|Publisher:||New Press, The|
|Product dimensions:||5.30(w) x 8.40(h) x (d)|
About the Author
Lore Segal was born in Vienna and educated at the University of London. The author of Other People’s Houses, Her First American, and Shakespeare’s Kitchen (all published by The New Press) and other works, she is a regular contributor to the New Yorker, the New York Times Book Review, the New Republic, and other publications. Between 1968 and 1996 she taught writing at Columbia University’s School of the Arts, Princeton University, Bennington College, Sarah Lawrence College, the University of Illinois at Chicago, and Ohio State University, from which she retired in 1996.
What People are Saying About This
"A unique document and narrative. It deals with experiences that none of us...can remember without shame for some of our fellow creatures; yet the book itself is light, easy, dry, and done with the detachment of a born storyteller."
Most Helpful Customer Reviews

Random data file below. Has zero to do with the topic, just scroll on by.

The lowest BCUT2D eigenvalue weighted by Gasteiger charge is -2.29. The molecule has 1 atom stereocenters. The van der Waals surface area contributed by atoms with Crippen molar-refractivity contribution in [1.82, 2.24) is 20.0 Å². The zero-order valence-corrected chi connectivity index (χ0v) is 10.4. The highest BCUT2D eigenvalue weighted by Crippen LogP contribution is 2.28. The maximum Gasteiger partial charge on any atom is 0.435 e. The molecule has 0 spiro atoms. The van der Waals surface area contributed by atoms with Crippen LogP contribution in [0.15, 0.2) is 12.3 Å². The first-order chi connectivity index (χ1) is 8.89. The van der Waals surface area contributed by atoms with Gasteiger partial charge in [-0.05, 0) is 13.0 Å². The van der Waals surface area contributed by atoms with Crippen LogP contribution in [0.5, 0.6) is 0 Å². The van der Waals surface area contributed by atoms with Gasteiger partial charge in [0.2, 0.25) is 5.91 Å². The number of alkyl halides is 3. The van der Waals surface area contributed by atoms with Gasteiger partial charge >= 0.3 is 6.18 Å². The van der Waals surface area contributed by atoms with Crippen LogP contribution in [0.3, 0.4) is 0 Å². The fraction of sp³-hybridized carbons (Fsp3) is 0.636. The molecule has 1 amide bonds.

Literary excellence. What a joy to read! Lore Groszmann remembered the first ten years of her life in Austria, the following ten years in England, three years as a young woman in the Dominican Republic and then New York. From a bitterly cold December night, 1938 to the 1st of May 1951 was the period she had to survive until their permit to enter the USA was granted. The memoir is written with an honesty and humbleness, commemorating the life of an only child who had to be sent off on the Children's Train from Austria to England, not knowing if she will ever see her family again. The engaging tale described the mental tools she had to develop to survive on her own being moved from one foster home to the next. She became accustomed to the class system in England, by being moved from the wealthy family of a Jewish furniture manufacturer in Liverpool - an Orthodox family who spoke Yiddish, which she couldn't understand or identify with at all, to a railroad stoker and his family, a milkman's family and the upper class of Guilford where her mother later would work as a maid. She would be living with five different families: There were the Levines, the Willoughbys, The Grinsleys, and finally Miss Douglas and Mrs. Dillon This is a story of immigration and assimilation. Of finding new social bonds within challenging circumstances. The story of a lonely little girl who translated pain, guilt, grief, agony, stress and constant fear into suppressed anger, arrogance, ungratefulness, often rudeness and stubbornness. It made her unlikable. Although her parents were able to escape to England, they were not allowed, as domestics, to accommodate her into their lives. Domestics were not allowed to have their children living with them. The author's narrative skill painted a perfect landscape of displaced people who had to re-align themselves into humanity. She told the story so well, that it became one of the best memoirs I have ever read. This is a magical literary experience. A wonderful, endearing, excellent piece of writing. What a joy!